ROCKWOOD ROCKHOUND NEWS for NOVEMBER 1999
ELECTION TIME AGAIN!
Once again, it is time to elect new
officers. Roy Cottrell and Larry Toenjes have agreed to serve on the nominating committee.
At the present time, we are looking for people to fill the positions of Vice President,
Treasurer and Secretary. Please think about serving in one of these positions and contact
Roy (849-1424) or Larry (394-1085) a call.
The positions of Coordinator, Hospitality and Historian also need Chairpersons. Perhaps
one of these openings might fit your particular talents.
Because of Thanksgiving and events at the school, we
have had to change our meeting date to November 12, 1999.
We still need people to work at the the Science Center during time that the Association
has the Rock, Mineral and Fossil display. This will run between Nov. 12-21, 1999. Contact Bob Morse at 462-4423 if you can find an extra
couple of hours in your busy lives. While down there, go see the new Omnimax Show on
Egypt. It is great!
Bob Morse has been doing an excellent job giving programs to school children--six in
Rockwood and five in Troy!
Comments from the Club President
This past weekend was interesting one for our club,
with regular meeting Friday evening, and a field trip Saturday morning. We had fourteen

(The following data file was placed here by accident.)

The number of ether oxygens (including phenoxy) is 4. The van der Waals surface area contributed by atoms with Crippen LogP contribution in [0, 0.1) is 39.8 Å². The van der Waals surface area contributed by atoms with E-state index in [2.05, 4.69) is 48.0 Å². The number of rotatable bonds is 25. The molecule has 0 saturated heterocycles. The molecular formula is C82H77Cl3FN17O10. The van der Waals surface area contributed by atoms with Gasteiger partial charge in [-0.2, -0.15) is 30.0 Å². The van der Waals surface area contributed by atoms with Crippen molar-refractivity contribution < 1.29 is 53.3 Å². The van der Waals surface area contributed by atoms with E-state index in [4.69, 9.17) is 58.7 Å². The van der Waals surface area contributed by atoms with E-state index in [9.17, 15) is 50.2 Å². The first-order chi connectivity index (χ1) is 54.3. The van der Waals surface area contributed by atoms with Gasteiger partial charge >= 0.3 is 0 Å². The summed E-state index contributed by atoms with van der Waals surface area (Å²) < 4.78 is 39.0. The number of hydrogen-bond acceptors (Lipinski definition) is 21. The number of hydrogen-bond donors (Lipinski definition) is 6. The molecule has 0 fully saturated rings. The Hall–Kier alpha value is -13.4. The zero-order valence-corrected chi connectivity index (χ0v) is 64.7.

members, eight guests, and our speaker, Dr. Fuller present. Those that missed his
presentation missed an excellent program. One of the things that he stressed was that
northeast Syria was in the throes of a drought of Biblical proportions. The river he has
shown us before, the one that was to have flooded him out was down nine feet from last
year. They had no rain last winter and they do not expect any this winter, and this
drought may last for another five or more years.
We had modest success with the sending out of Post Cards and I believe we should use this
method of advertising again. I sent out about a hundred and seventy cards and we had eight
guests present because the cards. To some this might not sound like much but earlier this
year we paid for a newspaper ad and got no responses.
Saturday morning was a beautiful sunny, breezy, rather cool morning to have a filed trip
out to the Mississippi Chain of Rocks gravel bar but nine members and two former club
members showed up for an interesting, and fun hunt. Some of the items that were found was
red jasper, various colors of chalcedony, Coal, petrified wood, fossils, Lake Superior
Agates, and other assorted rocks. Also we met several members from other clubs. Even
though it was cool almost cold morning we had a good time and those not there missed a
good trip. While the river is down we might try that trip again. Thanks should be given